Local user accounts allow individual people access to a system, and allow them to keep their files separate from each other. See how to create a regular user and a system user.
- We can add a user to the system with the adduser command. Adduser is a front-end for another command, called useradd. And while you can use that directly if you'd like, in this video I'll focus on the adduser command. Adduser lets us specify some parameters for adding a user account. And it also reads a configuration file, /etc/add.user.conf for these default settings like the shell and where home folders are located. We can override these, but it's convenient to have them pre-set if we don't want to have to write them out every time we create a user.
This file sets out the path that home folders will be created in. And if you have a lot of users, you can choose to create a sub folder with the first letter of the user name to help keep things a little bit more organized. And you can specify what's called the skeleton for the home folder. If you want to populate some things into the home folders of new users automatically. That can be helpful for giving people a welcome document, or some links to shared resources, or something like that. There are other options in here about the directory mode and ranges for group and user IDs.
But we'll leave those alone for now. Let's take look at the man page, and see what options are available for adduser. Here we can see there are two primary ways of using adduser to add a regular user or a system user. And some options about adding groups, and adding a user to a group, which we'll get into in the video about groups. Let's add a regular user to the system here. I'll quit out of the man page, and then I'll use the adduser command.
And then I'll set a user name. With just this, I'm creating a user, and then adduser is taking care of setting up the user themself with ID 1001, the user's group, also 1001, and the user's home folder. The path to this home folder, the /home portion, we saw earlier in the adduser.conf file. And now I'm being prompted for a password. I'll set that.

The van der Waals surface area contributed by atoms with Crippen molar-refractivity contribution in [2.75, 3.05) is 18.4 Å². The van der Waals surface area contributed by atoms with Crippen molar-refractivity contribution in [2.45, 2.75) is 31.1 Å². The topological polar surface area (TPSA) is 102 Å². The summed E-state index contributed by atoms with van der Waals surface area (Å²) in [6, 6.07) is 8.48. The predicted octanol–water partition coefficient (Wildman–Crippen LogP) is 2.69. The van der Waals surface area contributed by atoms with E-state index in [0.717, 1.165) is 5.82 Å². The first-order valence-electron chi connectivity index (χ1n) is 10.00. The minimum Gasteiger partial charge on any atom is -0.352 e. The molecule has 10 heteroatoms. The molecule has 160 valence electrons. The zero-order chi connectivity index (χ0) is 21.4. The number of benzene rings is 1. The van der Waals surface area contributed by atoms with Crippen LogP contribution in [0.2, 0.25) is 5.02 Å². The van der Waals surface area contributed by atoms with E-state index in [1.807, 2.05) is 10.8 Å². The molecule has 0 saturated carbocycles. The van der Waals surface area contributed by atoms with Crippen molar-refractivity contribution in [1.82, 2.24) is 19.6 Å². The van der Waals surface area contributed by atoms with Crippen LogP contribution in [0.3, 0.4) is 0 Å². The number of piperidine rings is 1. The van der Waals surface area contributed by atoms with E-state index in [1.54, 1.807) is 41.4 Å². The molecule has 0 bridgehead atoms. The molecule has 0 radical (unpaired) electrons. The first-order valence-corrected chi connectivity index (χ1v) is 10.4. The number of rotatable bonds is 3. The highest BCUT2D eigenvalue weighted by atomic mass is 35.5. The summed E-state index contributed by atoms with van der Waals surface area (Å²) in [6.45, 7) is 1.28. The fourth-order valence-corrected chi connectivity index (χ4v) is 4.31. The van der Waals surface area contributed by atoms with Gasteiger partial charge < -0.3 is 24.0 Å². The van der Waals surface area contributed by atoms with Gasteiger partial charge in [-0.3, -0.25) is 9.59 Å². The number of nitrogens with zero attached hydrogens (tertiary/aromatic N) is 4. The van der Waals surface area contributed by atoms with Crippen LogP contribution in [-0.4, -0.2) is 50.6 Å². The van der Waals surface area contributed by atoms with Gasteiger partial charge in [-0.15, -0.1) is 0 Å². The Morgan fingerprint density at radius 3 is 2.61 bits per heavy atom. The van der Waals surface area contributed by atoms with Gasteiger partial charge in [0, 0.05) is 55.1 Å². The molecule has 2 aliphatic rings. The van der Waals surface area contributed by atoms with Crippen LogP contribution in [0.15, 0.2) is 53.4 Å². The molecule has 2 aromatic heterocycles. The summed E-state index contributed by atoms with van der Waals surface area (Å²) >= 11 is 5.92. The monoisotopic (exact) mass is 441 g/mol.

And confirm it. The user can reset that later if they want to. And now I'm asked for the full name, which I'll add. And some other information. A room number, and some phone numbers. I'll leave these blank. These are the fields that show up with commas in the fifth field of the ETC password file; the description. This is called GECOS information; G-E-C-O-S, for General Electric Comprehensive Operating Supervisor. A system that used information in this format.
And the format stuck around. I'll confirm that the information's correct. And now I have a user. They've got a home folder, and I can switch over to using that user with su, or s-u, and log in. CD will take me to this user's home directory. And there we go. I'll exit back to my other user. That user is a normal user, intended for a human to use.
So it has a UID of over 1,000. And it has a primary group. We can also create system users with UIDs less than 1,000, which have no group. And they're intended for more service account type things, like daemons and other automated processes. To create a system user, we'd use adduser --system. And let's call this one botuser. I see that the UID is below 1,000. In this case it's 122.
In that range reserved for system users. It has a group of nogroup, and we're not prompted for a password. Lots of system accounts don't have passwords because they don't need to log in. The system can just start up processes as that user to keep things separate and secure. If I take a look at the information for this user, I can double check that it's user ID is a system user ID, and that it's group ID and its group membership are set to nogroup.
The system users also have their shell set to false, preventing them from logging in.
- Creating, modifying, and deleting user accounts
- Creating and modifying groups
- Configuring and monitoring user resources
- Configuring permissions to allow group collaboration
- Working with pluggable authentication modules (PAM)
- Managing user and group information with an LDAP directory
- Authenticating clients with Kerberos